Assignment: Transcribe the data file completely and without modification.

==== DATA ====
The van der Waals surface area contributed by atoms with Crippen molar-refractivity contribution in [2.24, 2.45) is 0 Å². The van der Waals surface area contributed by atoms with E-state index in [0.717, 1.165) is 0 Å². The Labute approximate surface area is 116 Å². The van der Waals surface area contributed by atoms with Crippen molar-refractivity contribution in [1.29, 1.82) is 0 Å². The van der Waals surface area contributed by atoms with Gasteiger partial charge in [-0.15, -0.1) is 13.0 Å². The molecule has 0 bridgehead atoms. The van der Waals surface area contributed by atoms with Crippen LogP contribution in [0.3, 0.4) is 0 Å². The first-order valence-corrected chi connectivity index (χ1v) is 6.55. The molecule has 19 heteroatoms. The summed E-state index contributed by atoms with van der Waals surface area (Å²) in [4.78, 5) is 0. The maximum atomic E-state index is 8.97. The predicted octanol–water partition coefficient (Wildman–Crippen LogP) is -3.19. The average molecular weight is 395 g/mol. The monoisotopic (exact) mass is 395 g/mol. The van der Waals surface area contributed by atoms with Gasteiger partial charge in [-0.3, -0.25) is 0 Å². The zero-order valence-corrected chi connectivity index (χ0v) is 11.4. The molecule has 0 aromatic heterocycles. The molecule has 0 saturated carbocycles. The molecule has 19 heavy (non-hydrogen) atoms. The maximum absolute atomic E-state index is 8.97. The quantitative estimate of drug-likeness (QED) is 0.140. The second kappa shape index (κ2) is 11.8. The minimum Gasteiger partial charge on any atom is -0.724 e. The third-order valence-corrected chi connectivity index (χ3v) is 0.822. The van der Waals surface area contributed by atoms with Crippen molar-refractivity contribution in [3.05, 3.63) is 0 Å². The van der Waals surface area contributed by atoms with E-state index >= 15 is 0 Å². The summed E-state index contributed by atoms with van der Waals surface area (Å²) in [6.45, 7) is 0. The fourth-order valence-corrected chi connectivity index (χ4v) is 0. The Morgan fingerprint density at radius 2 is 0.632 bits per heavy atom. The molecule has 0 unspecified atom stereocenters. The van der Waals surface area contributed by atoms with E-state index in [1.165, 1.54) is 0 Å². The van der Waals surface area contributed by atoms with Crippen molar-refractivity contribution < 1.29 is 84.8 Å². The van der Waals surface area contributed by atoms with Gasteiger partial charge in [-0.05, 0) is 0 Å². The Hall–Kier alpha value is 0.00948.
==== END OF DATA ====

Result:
The van der Waals surface area contributed by atoms with Crippen molar-refractivity contribution in [2.24, 2.45) is 0 Å². The van der Waals surface area contributed by atoms with E-state index in [0.717, 1.165) is 0 Å². The Labute approximate surface area is 116 Å². The van der Waals surface area contributed by atoms with Crippen molar-refractivity contribution in [1.29, 1.82) is 0 Å². The van der Waals surface area contributed by atoms with Gasteiger partial charge in [-0.15, -0.1) is 13.0 Å². The molecule has 0 bridgehead atoms. The van der Waals surface area contributed by atoms with Crippen LogP contribution in [0.3, 0.4) is 0 Å². The first-order valence-corrected chi connectivity index (χ1v) is 6.55. The molecule has 19 heteroatoms. The summed E-state index contributed by atoms with van der Waals surface area (Å²) in [4.78, 5) is 0. The maximum atomic E-state index is 8.97. The predicted octanol–water partition coefficient (Wildman–Crippen LogP) is -3.19. The average molecular weight is 395 g/mol. The monoisotopic (exact) mass is 395 g/mol. The van der Waals surface area contributed by atoms with Gasteiger partial charge in [-0.3, -0.25) is 0 Å². The zero-order valence-corrected chi connectivity index (χ0v) is 11.4. The molecule has 0 aromatic heterocycles. The molecule has 0 saturated carbocycles. The molecule has 19 heavy (non-hydrogen) atoms. The maximum absolute atomic E-state index is 8.97. The quantitative estimate of drug-likeness (QED) is 0.140. The second kappa shape index (κ2) is 11.8. The minimum Gasteiger partial charge on any atom is -0.724 e. The third-order valence-corrected chi connectivity index (χ3v) is 0.822. The van der Waals surface area contributed by atoms with Crippen molar-refractivity contribution in [3.05, 3.63) is 0 Å². The van der Waals surface area contributed by atoms with E-state index >= 15 is 0 Å². The summed E-state index contributed by atoms with van der Waals surface area (Å²) in [6.45, 7) is 0. The fourth-order valence-corrected chi connectivity index (χ4v) is 0. The Morgan fingerprint density at radius 2 is 0.632 bits per heavy atom. The molecule has 0 unspecified atom stereocenters. The van der Waals surface area contributed by atoms with E-state index in [1.165, 1.54) is 0 Å². The van der Waals surface area contributed by atoms with Crippen molar-refractivity contribution < 1.29 is 84.8 Å². The van der Waals surface area contributed by atoms with Gasteiger partial charge in [-0.05, 0) is 0 Å². The Hall–Kier alpha value is 0.00948.